How Technology Could Help Save Afghanistan From The Taliban

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Given the timing, I was expecting the usual “look how wonderfully high-tech the Obama administration is” kind of promotion at Monday night’s NY Tech Meetup, when United States Chief Technology Officer Todd Park presented on some of the projects sponsored by the Federal government’s Office of Science and Technology.

However, as a Republican who’s staunchly pro-reform, I was quite intrigued by one anecdote he offered. He told of an experiment involving mobile payments to Afghan National Police (ANP) officers for their regular pay.  When implemented, ANP officers thought they had received as much as a 30% raise as a result.  It turns out that they had only now been receiving their full pay as opposed to what was left after superior officers and other agents skimmed off the top when payment was made in cash.

As Mr. Park told it, the diminished cash payments due to this corruption was creating an incentive for ANP officers to work with the Taliban who would happily pay the difference and then some for cooperation, thus undermining security operations in Afghanistan.  See this infomercial about the program for more context:

Now I was thrilled to hear of such a technologically innovative way to address a truly complex problem in a country like Afghanistan.  So, like the pragmatic citizen I am, I decided to delve further.  Of course it is usually at this point that the story and reality meet.  It turns out that did a thorough investigation of how this technology can be used and abused, and reported, among other things, the following:

In April, citing a State Department cable released by Wikileaks, Foreign Policy reported that a senior Afghan National Police officer whose subordinates were in the mobile pilot project tried to register fraudulent accounts in his subordinates’ names. In another case, the same officer forced his subordinates to turn over their SIM cards and tried to redeem them for cash from an M-Paisa agent. The agent refused to hand the money over, but had to go into hiding for fear of retribution.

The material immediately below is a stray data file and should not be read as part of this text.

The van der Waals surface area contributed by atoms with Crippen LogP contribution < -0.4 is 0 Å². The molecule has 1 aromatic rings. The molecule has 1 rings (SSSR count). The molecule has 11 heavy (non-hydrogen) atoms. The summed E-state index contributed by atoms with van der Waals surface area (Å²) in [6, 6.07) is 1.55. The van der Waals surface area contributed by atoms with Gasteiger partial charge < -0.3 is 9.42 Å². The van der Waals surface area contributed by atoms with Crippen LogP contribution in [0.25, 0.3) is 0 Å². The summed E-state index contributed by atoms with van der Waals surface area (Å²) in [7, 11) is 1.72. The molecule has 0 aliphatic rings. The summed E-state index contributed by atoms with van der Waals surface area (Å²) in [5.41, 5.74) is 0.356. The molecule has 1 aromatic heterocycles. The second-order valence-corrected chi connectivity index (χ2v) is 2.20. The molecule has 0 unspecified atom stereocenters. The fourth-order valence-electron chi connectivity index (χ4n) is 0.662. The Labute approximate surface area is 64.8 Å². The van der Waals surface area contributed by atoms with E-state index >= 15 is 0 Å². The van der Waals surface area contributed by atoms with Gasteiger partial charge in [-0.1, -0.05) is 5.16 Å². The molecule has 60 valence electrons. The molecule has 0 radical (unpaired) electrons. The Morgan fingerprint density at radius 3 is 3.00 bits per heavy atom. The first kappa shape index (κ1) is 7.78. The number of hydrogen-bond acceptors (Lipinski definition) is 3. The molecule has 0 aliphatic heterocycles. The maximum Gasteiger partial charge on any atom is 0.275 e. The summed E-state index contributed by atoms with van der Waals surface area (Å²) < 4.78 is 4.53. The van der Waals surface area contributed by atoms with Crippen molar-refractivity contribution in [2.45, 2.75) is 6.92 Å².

So it appears like any other piece of technology, it has its flaws and is just as susceptible to corruption as any other system.  But perhaps with continued attention and improvements, it will be faster and easier to catch this kind of corruption.  By doing so, we could then help to foster a more independent Afghan National Police force with the level of integrity necessary to manage their own security without a longer term commitment from the United States and our allies.  That would be a true win-win all around.

If nothing else, I hope a Romney-Ryan White House would continue to inspire innovative and inspiring ways to utilize technology to solve more of these problems abroad and at home.  And for those of you interested in what each campaign has to say about how they will encourage such tech innovation, read this post on NY Tech Meetup’s site featuring written responses from both the Romney and Obama campaigns on the subject.

Jonathan J. Judge is Chairman of the Board of Directors of the Brooklyn Young Republican Club. He is currently a web entrepreneur after a lengthy stint working with the City of New York, and despite long working hours, he continues to be a part of civic and political life in Brooklyn and beyond.

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